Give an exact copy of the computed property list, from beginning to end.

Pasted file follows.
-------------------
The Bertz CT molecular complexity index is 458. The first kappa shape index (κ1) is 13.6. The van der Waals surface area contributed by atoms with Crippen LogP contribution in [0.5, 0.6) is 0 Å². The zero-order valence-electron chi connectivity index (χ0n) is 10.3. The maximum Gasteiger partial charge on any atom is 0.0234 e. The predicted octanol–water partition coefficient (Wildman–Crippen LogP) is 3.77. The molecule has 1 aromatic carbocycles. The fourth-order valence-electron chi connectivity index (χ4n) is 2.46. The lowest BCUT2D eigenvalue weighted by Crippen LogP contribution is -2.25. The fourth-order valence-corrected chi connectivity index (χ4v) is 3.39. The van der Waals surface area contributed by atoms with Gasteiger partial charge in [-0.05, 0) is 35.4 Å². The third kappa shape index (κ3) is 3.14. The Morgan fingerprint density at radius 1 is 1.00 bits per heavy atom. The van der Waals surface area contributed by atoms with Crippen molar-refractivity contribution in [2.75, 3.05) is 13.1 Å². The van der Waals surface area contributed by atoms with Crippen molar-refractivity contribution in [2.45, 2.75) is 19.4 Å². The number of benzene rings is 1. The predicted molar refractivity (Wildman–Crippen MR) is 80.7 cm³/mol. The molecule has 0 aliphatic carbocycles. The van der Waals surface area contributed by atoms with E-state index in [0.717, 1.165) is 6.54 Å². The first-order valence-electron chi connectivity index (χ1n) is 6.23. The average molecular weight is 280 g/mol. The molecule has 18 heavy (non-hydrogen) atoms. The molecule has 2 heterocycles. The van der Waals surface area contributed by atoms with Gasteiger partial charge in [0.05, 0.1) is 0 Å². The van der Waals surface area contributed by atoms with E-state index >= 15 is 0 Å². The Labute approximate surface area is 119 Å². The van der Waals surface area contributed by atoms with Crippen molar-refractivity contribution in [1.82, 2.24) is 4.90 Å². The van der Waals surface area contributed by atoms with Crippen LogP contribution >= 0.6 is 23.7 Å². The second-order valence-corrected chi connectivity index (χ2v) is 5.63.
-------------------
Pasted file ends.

The Bertz CT molecular complexity index is 458. The first kappa shape index (κ1) is 13.6. The van der Waals surface area contributed by atoms with Crippen LogP contribution in [0.5, 0.6) is 0 Å². The zero-order valence-electron chi connectivity index (χ0n) is 10.3. The maximum Gasteiger partial charge on any atom is 0.0234 e. The predicted octanol–water partition coefficient (Wildman–Crippen LogP) is 3.77. The molecule has 1 aromatic carbocycles. The fourth-order valence-electron chi connectivity index (χ4n) is 2.46. The lowest BCUT2D eigenvalue weighted by Crippen LogP contribution is -2.25. The fourth-order valence-corrected chi connectivity index (χ4v) is 3.39. The van der Waals surface area contributed by atoms with Gasteiger partial charge in [-0.05, 0) is 35.4 Å². The third kappa shape index (κ3) is 3.14. The Morgan fingerprint density at radius 1 is 1.00 bits per heavy atom. The van der Waals surface area contributed by atoms with Crippen molar-refractivity contribution in [2.75, 3.05) is 13.1 Å². The van der Waals surface area contributed by atoms with Crippen molar-refractivity contribution in [2.45, 2.75) is 19.4 Å². The number of benzene rings is 1. The predicted molar refractivity (Wildman–Crippen MR) is 80.7 cm³/mol. The molecule has 0 aliphatic carbocycles. The van der Waals surface area contributed by atoms with E-state index in [0.717, 1.165) is 6.54 Å². The first-order valence-electron chi connectivity index (χ1n) is 6.23. The average molecular weight is 280 g/mol. The molecule has 18 heavy (non-hydrogen) atoms. The molecule has 2 heterocycles. The van der Waals surface area contributed by atoms with Gasteiger partial charge in [0.05, 0.1) is 0 Å². The van der Waals surface area contributed by atoms with E-state index >= 15 is 0 Å². The Labute approximate surface area is 119 Å². The van der Waals surface area contributed by atoms with Crippen molar-refractivity contribution in [1.82, 2.24) is 4.90 Å². The van der Waals surface area contributed by atoms with Crippen LogP contribution >= 0.6 is 23.7 Å². The second-order valence-corrected chi connectivity index (χ2v) is 5.63.